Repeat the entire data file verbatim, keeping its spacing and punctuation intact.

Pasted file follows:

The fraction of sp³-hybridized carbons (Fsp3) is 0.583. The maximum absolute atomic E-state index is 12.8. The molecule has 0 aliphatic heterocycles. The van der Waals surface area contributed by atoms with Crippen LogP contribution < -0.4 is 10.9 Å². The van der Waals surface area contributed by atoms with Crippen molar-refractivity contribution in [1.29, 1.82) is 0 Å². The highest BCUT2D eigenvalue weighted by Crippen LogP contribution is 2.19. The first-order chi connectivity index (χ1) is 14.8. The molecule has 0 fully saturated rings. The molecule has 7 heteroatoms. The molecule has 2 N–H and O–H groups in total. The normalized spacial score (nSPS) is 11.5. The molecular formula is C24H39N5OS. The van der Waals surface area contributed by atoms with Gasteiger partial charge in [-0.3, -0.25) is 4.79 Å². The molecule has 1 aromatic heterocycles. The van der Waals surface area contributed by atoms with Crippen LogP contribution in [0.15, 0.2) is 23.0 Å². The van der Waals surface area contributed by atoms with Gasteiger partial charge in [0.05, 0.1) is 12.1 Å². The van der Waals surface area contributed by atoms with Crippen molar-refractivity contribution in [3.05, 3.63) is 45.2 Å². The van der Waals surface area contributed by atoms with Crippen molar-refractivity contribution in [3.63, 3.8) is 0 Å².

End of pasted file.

The fraction of sp³-hybridized carbons (Fsp3) is 0.583. The maximum absolute atomic E-state index is 12.8. The molecule has 0 aliphatic heterocycles. The van der Waals surface area contributed by atoms with Crippen LogP contribution < -0.4 is 10.9 Å². The van der Waals surface area contributed by atoms with Crippen molar-refractivity contribution in [1.29, 1.82) is 0 Å². The highest BCUT2D eigenvalue weighted by Crippen LogP contribution is 2.19. The first-order chi connectivity index (χ1) is 14.8. The molecule has 0 fully saturated rings. The molecule has 7 heteroatoms. The molecule has 2 N–H and O–H groups in total. The normalized spacial score (nSPS) is 11.5. The molecular formula is C24H39N5OS. The van der Waals surface area contributed by atoms with Gasteiger partial charge in [-0.3, -0.25) is 4.79 Å². The molecule has 1 aromatic heterocycles. The van der Waals surface area contributed by atoms with Crippen LogP contribution in [0.15, 0.2) is 23.0 Å². The van der Waals surface area contributed by atoms with Gasteiger partial charge in [0.05, 0.1) is 12.1 Å². The van der Waals surface area contributed by atoms with Crippen molar-refractivity contribution in [3.05, 3.63) is 45.2 Å². The van der Waals surface area contributed by atoms with Crippen molar-refractivity contribution in [3.63, 3.8) is 0 Å².